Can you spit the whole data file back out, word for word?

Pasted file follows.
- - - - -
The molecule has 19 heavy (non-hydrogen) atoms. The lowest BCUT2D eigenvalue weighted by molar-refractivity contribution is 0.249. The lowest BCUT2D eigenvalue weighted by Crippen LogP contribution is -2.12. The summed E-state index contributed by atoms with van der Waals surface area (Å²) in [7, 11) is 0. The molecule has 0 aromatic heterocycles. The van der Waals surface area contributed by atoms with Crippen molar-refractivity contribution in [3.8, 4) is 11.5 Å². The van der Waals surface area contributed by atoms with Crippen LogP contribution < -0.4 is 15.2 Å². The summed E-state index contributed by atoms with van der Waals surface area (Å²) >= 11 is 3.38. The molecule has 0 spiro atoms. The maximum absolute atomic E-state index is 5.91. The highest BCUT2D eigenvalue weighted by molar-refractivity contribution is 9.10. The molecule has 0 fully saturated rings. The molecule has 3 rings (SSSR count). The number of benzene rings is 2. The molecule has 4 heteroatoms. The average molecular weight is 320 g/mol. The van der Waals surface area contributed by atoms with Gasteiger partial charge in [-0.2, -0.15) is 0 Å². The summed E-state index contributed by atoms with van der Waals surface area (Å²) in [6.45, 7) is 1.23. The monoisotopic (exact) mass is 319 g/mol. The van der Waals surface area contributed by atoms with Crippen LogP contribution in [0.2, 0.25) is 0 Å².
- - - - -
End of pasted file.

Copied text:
The molecule has 19 heavy (non-hydrogen) atoms. The lowest BCUT2D eigenvalue weighted by molar-refractivity contribution is 0.249. The lowest BCUT2D eigenvalue weighted by Crippen LogP contribution is -2.12. The summed E-state index contributed by atoms with van der Waals surface area (Å²) in [7, 11) is 0. The molecule has 0 aromatic heterocycles. The van der Waals surface area contributed by atoms with Crippen molar-refractivity contribution in [3.8, 4) is 11.5 Å². The van der Waals surface area contributed by atoms with Crippen LogP contribution < -0.4 is 15.2 Å². The summed E-state index contributed by atoms with van der Waals surface area (Å²) >= 11 is 3.38. The molecule has 0 spiro atoms. The maximum absolute atomic E-state index is 5.91. The highest BCUT2D eigenvalue weighted by molar-refractivity contribution is 9.10. The molecule has 0 fully saturated rings. The molecule has 3 rings (SSSR count). The number of benzene rings is 2. The molecule has 4 heteroatoms. The average molecular weight is 320 g/mol. The van der Waals surface area contributed by atoms with Gasteiger partial charge in [-0.2, -0.15) is 0 Å². The summed E-state index contributed by atoms with van der Waals surface area (Å²) in [6.45, 7) is 1.23. The monoisotopic (exact) mass is 319 g/mol. The van der Waals surface area contributed by atoms with Crippen LogP contribution in [0.2, 0.25) is 0 Å².